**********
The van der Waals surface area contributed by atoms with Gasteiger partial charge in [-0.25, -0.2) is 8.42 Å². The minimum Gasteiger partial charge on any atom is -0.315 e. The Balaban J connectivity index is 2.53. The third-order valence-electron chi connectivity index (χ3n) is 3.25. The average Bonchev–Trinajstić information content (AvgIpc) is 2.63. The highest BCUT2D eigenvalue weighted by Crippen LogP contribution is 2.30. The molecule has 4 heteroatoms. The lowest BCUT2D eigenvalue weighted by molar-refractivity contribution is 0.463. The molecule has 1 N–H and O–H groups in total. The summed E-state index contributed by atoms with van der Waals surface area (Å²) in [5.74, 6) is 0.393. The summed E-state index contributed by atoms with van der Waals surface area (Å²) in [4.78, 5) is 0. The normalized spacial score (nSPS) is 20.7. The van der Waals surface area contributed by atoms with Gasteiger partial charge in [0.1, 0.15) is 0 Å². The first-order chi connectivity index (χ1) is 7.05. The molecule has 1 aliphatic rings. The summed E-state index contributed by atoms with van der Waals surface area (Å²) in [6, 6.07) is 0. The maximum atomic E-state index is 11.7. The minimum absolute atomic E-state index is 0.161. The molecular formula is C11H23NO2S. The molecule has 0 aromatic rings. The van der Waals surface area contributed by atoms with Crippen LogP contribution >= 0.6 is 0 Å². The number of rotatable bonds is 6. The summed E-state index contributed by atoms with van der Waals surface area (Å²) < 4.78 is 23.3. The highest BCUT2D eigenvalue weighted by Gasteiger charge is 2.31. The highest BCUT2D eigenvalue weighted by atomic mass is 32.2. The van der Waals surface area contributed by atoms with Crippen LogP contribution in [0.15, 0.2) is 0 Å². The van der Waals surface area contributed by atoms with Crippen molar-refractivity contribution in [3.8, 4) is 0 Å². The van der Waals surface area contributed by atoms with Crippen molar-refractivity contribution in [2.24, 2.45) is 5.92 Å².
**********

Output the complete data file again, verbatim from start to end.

The van der Waals surface area contributed by atoms with Gasteiger partial charge in [-0.25, -0.2) is 8.42 Å². The minimum Gasteiger partial charge on any atom is -0.315 e. The Balaban J connectivity index is 2.53. The third-order valence-electron chi connectivity index (χ3n) is 3.25. The average Bonchev–Trinajstić information content (AvgIpc) is 2.63. The highest BCUT2D eigenvalue weighted by Crippen LogP contribution is 2.30. The molecule has 4 heteroatoms. The lowest BCUT2D eigenvalue weighted by molar-refractivity contribution is 0.463. The molecule has 1 N–H and O–H groups in total. The summed E-state index contributed by atoms with van der Waals surface area (Å²) in [5.74, 6) is 0.393. The summed E-state index contributed by atoms with van der Waals surface area (Å²) in [4.78, 5) is 0. The normalized spacial score (nSPS) is 20.7. The van der Waals surface area contributed by atoms with Gasteiger partial charge in [0.1, 0.15) is 0 Å². The first-order chi connectivity index (χ1) is 7.05. The molecule has 1 aliphatic rings. The summed E-state index contributed by atoms with van der Waals surface area (Å²) in [6, 6.07) is 0. The maximum atomic E-state index is 11.7. The minimum absolute atomic E-state index is 0.161. The molecular formula is C11H23NO2S. The molecule has 0 aromatic rings. The van der Waals surface area contributed by atoms with Crippen LogP contribution >= 0.6 is 0 Å². The number of rotatable bonds is 6. The summed E-state index contributed by atoms with van der Waals surface area (Å²) < 4.78 is 23.3. The highest BCUT2D eigenvalue weighted by Gasteiger charge is 2.31. The highest BCUT2D eigenvalue weighted by atomic mass is 32.2. The van der Waals surface area contributed by atoms with Crippen LogP contribution in [0.15, 0.2) is 0 Å². The van der Waals surface area contributed by atoms with Crippen molar-refractivity contribution in [3.8, 4) is 0 Å². The van der Waals surface area contributed by atoms with Crippen molar-refractivity contribution in [2.24, 2.45) is 5.92 Å².